Hi Michael, all!
Am Samstag, den 08.01.2011, 00:34 +0930 schrieb Michael Wheatland:
Disclaimer: Personal opinion follows:
Today, it seems even better to add this statement to the mailing list
footer ;-) I'd like to focus on three items ... (snip snip snip).
If someone has an idea and is willing to put in the effort regardless of the
outcome they should be encouraged to do so and applauded by the community if
the idea is implemented.
May I over-stress this a bit? Please bear with me ... A volunteer grabs
the source code and removes Base (he never used Base, thus it might be
old habit ...), and directly commits that change to the master
code-line. Problem solved.
Will I applaud? Surely not, because it is something that heavily affects
our users - and even if this guy invested a lot of effort to do
something good for the project (from his point-of-view, without asking).
Fortunately - in this case - we only talk about code, so reverting the
change is rather simple due to our source code repository.
So let's summarize: It is not about any idea, but ideas that help the
community to grow (helping users, easing development and supporting
work, ...). I'm sure you fully agree.
But, the kind of ideas and what to achieve is what currently differs a
lot within the discussions I've read so far. Why? I think we talk
* The process of designing and implementing the changes
* Changes with regard to workflows
* Changes concerning the web infrastructure
Please let me summarize what I currently see - no matter if this is
correct or not. This is what I perceive and (maybe) others as well:
* There is an idea of improving the web infrastructure by using
* Initial ideas have been collected and some parts are documented
in the wiki
* There is a "Drupal Website Team" (at least a list in the wiki)
that consists of several people (I can only remember 3 people
who said on the lists to be on the Drupal team)
* The team communicates, but I don't know when, why, how, and the
* There has been a short sign on the Design Team mailing list (if
I remember correctly), but more or less one reply later ... no
* I got contacted off-list to help with some aspects of the Drupal
* From time to time, people from this team speak up and add
comments to discussions and refer "vaguely" to future Drupal
* There seems to be a Drupal test installation
So what do I perceive? Is there something I am able to "measure"? Hard
to say, because I don't have that much insight in what is going on at
the moment. I know that there is something going on, but how can I agree
to more than the general idea if I don't know if my needs (or the needs
of the users which I usually try to represent) are met?
From time to time, I have a look in the wiki. I read the mails when the
Drupal team comments on issues (as far as I am aware of), and I enjoyed
your status report some time ago.
So my first question is, whether you can understand this view.
Some weeks ago, we already talked about how to make the progress more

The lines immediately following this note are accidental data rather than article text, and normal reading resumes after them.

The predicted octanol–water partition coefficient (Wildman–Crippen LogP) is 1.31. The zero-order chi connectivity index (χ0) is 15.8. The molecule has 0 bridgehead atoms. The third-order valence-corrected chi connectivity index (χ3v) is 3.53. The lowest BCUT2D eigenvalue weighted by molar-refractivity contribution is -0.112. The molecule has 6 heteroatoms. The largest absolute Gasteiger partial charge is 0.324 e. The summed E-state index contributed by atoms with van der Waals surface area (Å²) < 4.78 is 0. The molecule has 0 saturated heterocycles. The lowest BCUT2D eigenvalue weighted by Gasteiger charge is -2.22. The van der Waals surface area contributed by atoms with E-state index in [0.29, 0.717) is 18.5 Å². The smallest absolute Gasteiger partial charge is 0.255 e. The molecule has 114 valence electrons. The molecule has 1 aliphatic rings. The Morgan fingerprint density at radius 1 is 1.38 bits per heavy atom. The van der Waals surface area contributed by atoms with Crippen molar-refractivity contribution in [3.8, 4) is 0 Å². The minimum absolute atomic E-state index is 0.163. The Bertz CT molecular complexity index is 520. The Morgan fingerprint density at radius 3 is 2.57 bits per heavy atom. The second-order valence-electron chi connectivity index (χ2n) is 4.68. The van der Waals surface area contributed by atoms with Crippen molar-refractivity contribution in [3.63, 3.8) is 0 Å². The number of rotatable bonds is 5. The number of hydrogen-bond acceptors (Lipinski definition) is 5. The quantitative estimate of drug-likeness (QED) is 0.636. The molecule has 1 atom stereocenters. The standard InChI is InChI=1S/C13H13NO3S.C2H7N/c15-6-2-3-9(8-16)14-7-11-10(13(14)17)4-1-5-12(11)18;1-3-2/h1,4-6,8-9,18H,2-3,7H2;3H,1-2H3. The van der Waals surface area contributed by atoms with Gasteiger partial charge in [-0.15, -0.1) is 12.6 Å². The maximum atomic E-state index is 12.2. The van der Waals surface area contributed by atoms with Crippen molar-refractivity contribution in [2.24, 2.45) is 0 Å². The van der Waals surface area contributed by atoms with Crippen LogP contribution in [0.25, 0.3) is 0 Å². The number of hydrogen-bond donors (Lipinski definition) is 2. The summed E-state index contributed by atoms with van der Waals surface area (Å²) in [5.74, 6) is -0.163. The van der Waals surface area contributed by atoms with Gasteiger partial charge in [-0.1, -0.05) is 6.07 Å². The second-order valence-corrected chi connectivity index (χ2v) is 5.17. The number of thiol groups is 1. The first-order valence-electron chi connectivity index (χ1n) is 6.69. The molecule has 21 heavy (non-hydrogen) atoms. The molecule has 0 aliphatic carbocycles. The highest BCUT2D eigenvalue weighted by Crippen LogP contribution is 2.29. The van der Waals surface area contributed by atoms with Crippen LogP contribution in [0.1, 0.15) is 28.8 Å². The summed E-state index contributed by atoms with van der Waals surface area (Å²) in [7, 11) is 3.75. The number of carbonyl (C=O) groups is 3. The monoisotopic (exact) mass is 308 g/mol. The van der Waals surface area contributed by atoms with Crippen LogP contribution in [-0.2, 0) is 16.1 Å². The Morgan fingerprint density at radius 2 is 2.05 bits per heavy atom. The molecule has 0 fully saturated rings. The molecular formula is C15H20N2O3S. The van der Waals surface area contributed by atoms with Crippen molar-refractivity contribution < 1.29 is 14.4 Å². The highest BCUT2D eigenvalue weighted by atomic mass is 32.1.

transparent. I proposed to summarize the ongoing work (or let's say:
chat about it) in blogs. People can follow your thoughts, add ideas, ...
in a very natural way.
Of course, this puts even more effort on your side, but it may establish
more trust within "us", the stakeholders (as you tend to say).
Some time ago, I also proposed to work on prototypes for the teams.
Something they can easily comment on, so with each of the steps, you
slowly evolve to be domain experts :-)
Everything wouldn't be that much complicated, if ...
Too much effort is being put into arguing, accusing, misunderstanding and
dare I say it, trolling and burning.
... the website would only be "information representation" and thus
(like code, in my example above) easy to roll back if it wouldn't fit.
But talking about the Drupal system is - both in a positive and negative
way - much more.
What I currently perceive is that the Drupal team talks about roles,
workflows and the like. I'm fine with any kind of proposal how we can
save some effort, avoid mistakes ... but please be aware that you
currently touch _all_ community processes that have been established
over the past decade. And during that time, the processes have been
optimized to what is available (e.g. given local constraints).
People gained a lot of experience how to overcome these problems - tiny
little details that will be a "no go" for a huge system like that. I'm
sure that any standard "requirements identification and analysis"
process will fail here (assumption: time constraint).
Switch to "simple mode" - the wish to change everything (aim is
improvement), but appearing in-transparent to those who are target users
for the changes ... this combination doesn't work.
Personally I am not interested in what anyone has contributed previously.
Sad to hear this - contribution sometimes means experience, even in
modeling/optimizing processes (although people might not be aware of).
So another example - you ask a question and two people reply differently
(both arguments appear valid). One of the guys is a long-term
contributor, the other one is new to the project. Who might "make it" -
long-term community member (involved in other topics as well, so just a
short reply), or the new member (having a bit more time to argue)?
So, referring to your statement, a rhetorical question: Why should we be
interested in what the Drupal team may theoretically contribute?
I don't know whether I got the correct "tone" for this mail; I hope that
it conveys some deeper thoughts that might be helpful ... finally, it is
up to you and the Drupal team how to use/interpret the content. All I
can do, is to give you some insight what I perceive.
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Re: [libreoffice-website] Re: Regroup and further development of the website(s) · ol klaus-jürgen weghorn
- Re: [libreoffice-website] Re: Regroup and further development of the website(s) (continued)
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